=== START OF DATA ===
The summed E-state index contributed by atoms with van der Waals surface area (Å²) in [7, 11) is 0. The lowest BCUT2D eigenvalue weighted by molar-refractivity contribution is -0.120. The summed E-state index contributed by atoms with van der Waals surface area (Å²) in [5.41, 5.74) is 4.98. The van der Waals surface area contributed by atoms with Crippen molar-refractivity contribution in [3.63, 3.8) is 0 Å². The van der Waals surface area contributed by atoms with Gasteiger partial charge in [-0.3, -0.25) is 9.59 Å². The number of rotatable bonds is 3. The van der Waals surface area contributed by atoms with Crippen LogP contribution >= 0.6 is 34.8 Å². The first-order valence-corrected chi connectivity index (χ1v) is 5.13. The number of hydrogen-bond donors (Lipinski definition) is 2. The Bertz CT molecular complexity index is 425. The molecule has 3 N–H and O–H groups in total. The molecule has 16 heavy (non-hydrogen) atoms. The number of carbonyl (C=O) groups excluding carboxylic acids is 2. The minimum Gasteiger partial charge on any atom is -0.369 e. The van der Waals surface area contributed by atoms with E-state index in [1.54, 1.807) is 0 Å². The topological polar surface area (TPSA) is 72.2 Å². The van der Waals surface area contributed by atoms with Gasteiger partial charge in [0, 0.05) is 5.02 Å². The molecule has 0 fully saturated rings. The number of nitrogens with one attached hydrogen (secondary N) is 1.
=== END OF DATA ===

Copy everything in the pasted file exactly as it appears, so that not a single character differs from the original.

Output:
The summed E-state index contributed by atoms with van der Waals surface area (Å²) in [7, 11) is 0. The lowest BCUT2D eigenvalue weighted by molar-refractivity contribution is -0.120. The summed E-state index contributed by atoms with van der Waals surface area (Å²) in [5.41, 5.74) is 4.98. The van der Waals surface area contributed by atoms with Crippen molar-refractivity contribution in [3.63, 3.8) is 0 Å². The van der Waals surface area contributed by atoms with Gasteiger partial charge in [-0.3, -0.25) is 9.59 Å². The number of rotatable bonds is 3. The van der Waals surface area contributed by atoms with Crippen LogP contribution >= 0.6 is 34.8 Å². The first-order valence-corrected chi connectivity index (χ1v) is 5.13. The number of hydrogen-bond donors (Lipinski definition) is 2. The Bertz CT molecular complexity index is 425. The molecule has 3 N–H and O–H groups in total. The molecule has 16 heavy (non-hydrogen) atoms. The number of carbonyl (C=O) groups excluding carboxylic acids is 2. The minimum Gasteiger partial charge on any atom is -0.369 e. The van der Waals surface area contributed by atoms with E-state index in [1.54, 1.807) is 0 Å². The topological polar surface area (TPSA) is 72.2 Å². The van der Waals surface area contributed by atoms with Gasteiger partial charge in [0, 0.05) is 5.02 Å². The molecule has 0 fully saturated rings. The number of nitrogens with one attached hydrogen (secondary N) is 1.